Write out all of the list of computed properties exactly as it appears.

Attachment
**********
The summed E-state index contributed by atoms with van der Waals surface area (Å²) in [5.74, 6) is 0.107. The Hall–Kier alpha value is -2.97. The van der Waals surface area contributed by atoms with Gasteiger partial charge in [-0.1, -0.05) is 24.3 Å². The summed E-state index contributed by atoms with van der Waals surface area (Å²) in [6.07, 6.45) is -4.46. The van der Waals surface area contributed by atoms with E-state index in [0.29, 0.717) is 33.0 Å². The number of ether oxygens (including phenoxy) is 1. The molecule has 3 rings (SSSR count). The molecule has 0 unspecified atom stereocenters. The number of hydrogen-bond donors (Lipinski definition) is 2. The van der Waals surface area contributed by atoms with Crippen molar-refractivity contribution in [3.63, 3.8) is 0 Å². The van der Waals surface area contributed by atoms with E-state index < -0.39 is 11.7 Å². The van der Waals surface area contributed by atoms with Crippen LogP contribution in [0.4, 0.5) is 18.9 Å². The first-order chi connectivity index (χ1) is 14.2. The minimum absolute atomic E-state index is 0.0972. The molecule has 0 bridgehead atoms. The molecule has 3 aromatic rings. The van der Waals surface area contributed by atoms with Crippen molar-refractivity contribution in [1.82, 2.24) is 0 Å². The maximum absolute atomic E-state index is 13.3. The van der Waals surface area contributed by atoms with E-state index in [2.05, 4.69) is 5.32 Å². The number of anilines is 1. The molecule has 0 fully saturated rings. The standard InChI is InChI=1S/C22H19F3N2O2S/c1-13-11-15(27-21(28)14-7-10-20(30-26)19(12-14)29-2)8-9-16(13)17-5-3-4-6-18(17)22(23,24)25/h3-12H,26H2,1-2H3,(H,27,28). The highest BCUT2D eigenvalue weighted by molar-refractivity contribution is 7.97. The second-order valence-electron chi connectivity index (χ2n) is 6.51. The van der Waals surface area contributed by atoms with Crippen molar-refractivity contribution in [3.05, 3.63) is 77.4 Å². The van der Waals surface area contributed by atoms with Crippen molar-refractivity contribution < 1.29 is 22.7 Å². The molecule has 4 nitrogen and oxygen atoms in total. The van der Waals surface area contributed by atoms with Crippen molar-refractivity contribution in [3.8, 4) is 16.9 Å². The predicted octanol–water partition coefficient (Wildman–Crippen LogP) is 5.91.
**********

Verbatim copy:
The summed E-state index contributed by atoms with van der Waals surface area (Å²) in [5.74, 6) is 0.107. The Hall–Kier alpha value is -2.97. The van der Waals surface area contributed by atoms with Gasteiger partial charge in [-0.1, -0.05) is 24.3 Å². The summed E-state index contributed by atoms with van der Waals surface area (Å²) in [6.07, 6.45) is -4.46. The van der Waals surface area contributed by atoms with E-state index in [0.29, 0.717) is 33.0 Å². The number of ether oxygens (including phenoxy) is 1. The molecule has 3 rings (SSSR count). The molecule has 0 unspecified atom stereocenters. The number of hydrogen-bond donors (Lipinski definition) is 2. The van der Waals surface area contributed by atoms with Crippen molar-refractivity contribution in [3.63, 3.8) is 0 Å². The van der Waals surface area contributed by atoms with E-state index < -0.39 is 11.7 Å². The van der Waals surface area contributed by atoms with Crippen LogP contribution in [0.4, 0.5) is 18.9 Å². The first-order chi connectivity index (χ1) is 14.2. The minimum absolute atomic E-state index is 0.0972. The molecule has 0 bridgehead atoms. The molecule has 3 aromatic rings. The van der Waals surface area contributed by atoms with Crippen molar-refractivity contribution in [1.82, 2.24) is 0 Å². The maximum absolute atomic E-state index is 13.3. The van der Waals surface area contributed by atoms with E-state index in [2.05, 4.69) is 5.32 Å². The number of anilines is 1. The molecule has 0 fully saturated rings. The standard InChI is InChI=1S/C22H19F3N2O2S/c1-13-11-15(27-21(28)14-7-10-20(30-26)19(12-14)29-2)8-9-16(13)17-5-3-4-6-18(17)22(23,24)25/h3-12H,26H2,1-2H3,(H,27,28). The highest BCUT2D eigenvalue weighted by molar-refractivity contribution is 7.97. The second-order valence-electron chi connectivity index (χ2n) is 6.51. The van der Waals surface area contributed by atoms with Crippen molar-refractivity contribution in [3.05, 3.63) is 77.4 Å². The van der Waals surface area contributed by atoms with Crippen molar-refractivity contribution < 1.29 is 22.7 Å². The molecule has 4 nitrogen and oxygen atoms in total. The van der Waals surface area contributed by atoms with Crippen molar-refractivity contribution in [3.8, 4) is 16.9 Å². The predicted octanol–water partition coefficient (Wildman–Crippen LogP) is 5.91.